In fearing that sending countries would empty out, Collier tends to overestimate people’s desire to migrate and underestimates the pain and cost of separation from the family and the community. Migration is painful. Migration is a life event, and not a happy one in many cases. That’s why people from Bihar and Odisha in India do not migrate en masse to Delhi or Goa even though per capita income levels in the latter locations are 4-10 times larger. That’s why there are still small and dirt-poor villages co-existing with large and prosperous cities all over the world. (The occasional ghost towns in the West are a phenomenon more associated with recently migrated, resource-seeking inhabitants than “indigenes” who have been living on the land for generations.) That’s why we still have the First People in the North of Canada, Bedouins in Sahara and the tribes in the Amazon. Indeed, those working with evacuation of people know how difficult it is to make indigenous people move even in the face of natural disasters.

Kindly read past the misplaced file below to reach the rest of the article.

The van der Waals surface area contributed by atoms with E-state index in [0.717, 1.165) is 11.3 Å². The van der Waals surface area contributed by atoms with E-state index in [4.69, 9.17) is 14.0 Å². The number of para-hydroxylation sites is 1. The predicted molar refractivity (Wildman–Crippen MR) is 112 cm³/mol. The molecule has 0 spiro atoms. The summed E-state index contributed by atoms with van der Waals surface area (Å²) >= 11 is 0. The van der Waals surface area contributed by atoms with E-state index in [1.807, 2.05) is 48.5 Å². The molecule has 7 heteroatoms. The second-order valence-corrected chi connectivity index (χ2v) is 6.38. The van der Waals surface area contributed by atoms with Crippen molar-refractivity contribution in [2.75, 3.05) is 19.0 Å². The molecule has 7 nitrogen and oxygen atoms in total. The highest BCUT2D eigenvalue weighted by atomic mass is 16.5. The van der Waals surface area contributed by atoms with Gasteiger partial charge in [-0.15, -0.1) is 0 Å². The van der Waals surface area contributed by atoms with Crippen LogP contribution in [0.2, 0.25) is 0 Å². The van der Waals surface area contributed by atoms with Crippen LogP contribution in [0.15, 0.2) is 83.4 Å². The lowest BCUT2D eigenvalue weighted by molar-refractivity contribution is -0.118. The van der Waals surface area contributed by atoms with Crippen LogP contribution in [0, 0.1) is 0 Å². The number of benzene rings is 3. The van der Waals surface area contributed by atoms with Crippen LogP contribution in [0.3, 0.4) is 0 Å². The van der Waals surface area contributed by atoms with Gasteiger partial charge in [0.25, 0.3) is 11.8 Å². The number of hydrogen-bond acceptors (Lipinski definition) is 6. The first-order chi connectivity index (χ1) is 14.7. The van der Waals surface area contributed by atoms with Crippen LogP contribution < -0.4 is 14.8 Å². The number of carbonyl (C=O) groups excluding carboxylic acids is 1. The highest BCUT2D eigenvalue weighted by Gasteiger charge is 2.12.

Collier’s fear of countries emptying out seems to be largely due to his narrow viewpoint – of migration from one small country in the South (a Caribbean country, say) to another small country in the North (the UK) in a post-crisis period. This narrow South-North, small-country view ignores the multiple migration poles developing all over the world – e.g., Bangladesh to India, Zimbabwe to South Africa, Tajikistan to Russia, and Guatemala to Mexico. Demographic projections and economic projections both point to increased South-South migration. The working age population in Africa and Asia is expected to increase by a billion and a half by 2050; it is difficult to imagine providing jobs for all of them without migration possibilities. Economic growth is inevitably accompanied by sectoral changes that require migration of workers. As developing countries try to catch up with technology and climb the value added ladder, they would need new skills and immigration. Collier’s narrow post-crisis view loses the long-term perspective of economic growth and development that must involve sectoral changes and migration of workers across sectors, across regions, across countries.